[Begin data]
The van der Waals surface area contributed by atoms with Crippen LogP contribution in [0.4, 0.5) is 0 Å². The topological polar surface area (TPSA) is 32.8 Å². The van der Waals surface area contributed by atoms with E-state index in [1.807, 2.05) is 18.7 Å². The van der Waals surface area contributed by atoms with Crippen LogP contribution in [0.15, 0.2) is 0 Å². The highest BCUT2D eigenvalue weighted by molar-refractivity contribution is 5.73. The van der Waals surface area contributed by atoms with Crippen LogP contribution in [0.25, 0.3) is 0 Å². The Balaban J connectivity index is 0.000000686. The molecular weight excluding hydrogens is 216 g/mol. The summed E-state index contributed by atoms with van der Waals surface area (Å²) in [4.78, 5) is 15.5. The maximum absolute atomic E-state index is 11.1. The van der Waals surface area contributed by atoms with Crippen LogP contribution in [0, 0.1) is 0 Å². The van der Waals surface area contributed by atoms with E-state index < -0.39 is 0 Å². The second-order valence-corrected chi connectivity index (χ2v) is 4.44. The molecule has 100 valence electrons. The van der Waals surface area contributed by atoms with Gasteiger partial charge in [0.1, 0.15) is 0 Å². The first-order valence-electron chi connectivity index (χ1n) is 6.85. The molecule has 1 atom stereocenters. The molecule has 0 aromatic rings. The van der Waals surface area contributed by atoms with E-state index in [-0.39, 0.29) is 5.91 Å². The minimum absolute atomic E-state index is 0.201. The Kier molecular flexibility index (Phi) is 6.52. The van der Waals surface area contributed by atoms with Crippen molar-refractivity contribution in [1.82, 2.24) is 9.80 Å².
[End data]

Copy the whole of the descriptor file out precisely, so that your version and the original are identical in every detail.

The van der Waals surface area contributed by atoms with Crippen LogP contribution in [0.4, 0.5) is 0 Å². The topological polar surface area (TPSA) is 32.8 Å². The van der Waals surface area contributed by atoms with E-state index in [1.807, 2.05) is 18.7 Å². The van der Waals surface area contributed by atoms with Crippen LogP contribution in [0.15, 0.2) is 0 Å². The highest BCUT2D eigenvalue weighted by molar-refractivity contribution is 5.73. The van der Waals surface area contributed by atoms with Crippen LogP contribution in [0.25, 0.3) is 0 Å². The Balaban J connectivity index is 0.000000686. The molecular weight excluding hydrogens is 216 g/mol. The summed E-state index contributed by atoms with van der Waals surface area (Å²) in [4.78, 5) is 15.5. The maximum absolute atomic E-state index is 11.1. The van der Waals surface area contributed by atoms with Crippen LogP contribution in [0, 0.1) is 0 Å². The van der Waals surface area contributed by atoms with E-state index < -0.39 is 0 Å². The second-order valence-corrected chi connectivity index (χ2v) is 4.44. The molecule has 100 valence electrons. The van der Waals surface area contributed by atoms with Gasteiger partial charge in [0.1, 0.15) is 0 Å². The first-order valence-electron chi connectivity index (χ1n) is 6.85. The molecule has 1 atom stereocenters. The molecule has 0 aromatic rings. The van der Waals surface area contributed by atoms with E-state index in [-0.39, 0.29) is 5.91 Å². The minimum absolute atomic E-state index is 0.201. The Kier molecular flexibility index (Phi) is 6.52. The van der Waals surface area contributed by atoms with Crippen molar-refractivity contribution in [1.82, 2.24) is 9.80 Å².